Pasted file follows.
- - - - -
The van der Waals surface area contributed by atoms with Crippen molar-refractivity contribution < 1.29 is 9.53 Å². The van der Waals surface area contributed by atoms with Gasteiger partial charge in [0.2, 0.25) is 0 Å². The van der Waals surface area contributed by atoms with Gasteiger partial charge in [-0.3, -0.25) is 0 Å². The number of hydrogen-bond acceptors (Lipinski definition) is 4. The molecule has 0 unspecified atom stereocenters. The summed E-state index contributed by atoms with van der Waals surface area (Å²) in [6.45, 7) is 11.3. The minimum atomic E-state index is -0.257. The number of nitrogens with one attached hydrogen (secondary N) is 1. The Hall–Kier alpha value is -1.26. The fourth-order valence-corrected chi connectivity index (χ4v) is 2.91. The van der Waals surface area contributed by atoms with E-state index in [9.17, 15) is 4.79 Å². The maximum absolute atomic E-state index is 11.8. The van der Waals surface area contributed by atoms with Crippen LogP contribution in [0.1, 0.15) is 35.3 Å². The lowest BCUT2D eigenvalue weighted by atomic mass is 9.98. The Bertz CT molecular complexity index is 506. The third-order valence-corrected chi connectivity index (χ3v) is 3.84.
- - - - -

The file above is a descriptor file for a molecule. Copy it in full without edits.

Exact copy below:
The van der Waals surface area contributed by atoms with Crippen molar-refractivity contribution < 1.29 is 9.53 Å². The van der Waals surface area contributed by atoms with Gasteiger partial charge in [0.2, 0.25) is 0 Å². The van der Waals surface area contributed by atoms with Gasteiger partial charge in [-0.3, -0.25) is 0 Å². The number of hydrogen-bond acceptors (Lipinski definition) is 4. The molecule has 0 unspecified atom stereocenters. The summed E-state index contributed by atoms with van der Waals surface area (Å²) in [6.45, 7) is 11.3. The minimum atomic E-state index is -0.257. The number of nitrogens with one attached hydrogen (secondary N) is 1. The Hall–Kier alpha value is -1.26. The fourth-order valence-corrected chi connectivity index (χ4v) is 2.91. The van der Waals surface area contributed by atoms with E-state index in [9.17, 15) is 4.79 Å². The maximum absolute atomic E-state index is 11.8. The van der Waals surface area contributed by atoms with Crippen LogP contribution in [0.1, 0.15) is 35.3 Å². The lowest BCUT2D eigenvalue weighted by atomic mass is 9.98. The Bertz CT molecular complexity index is 506. The third-order valence-corrected chi connectivity index (χ3v) is 3.84.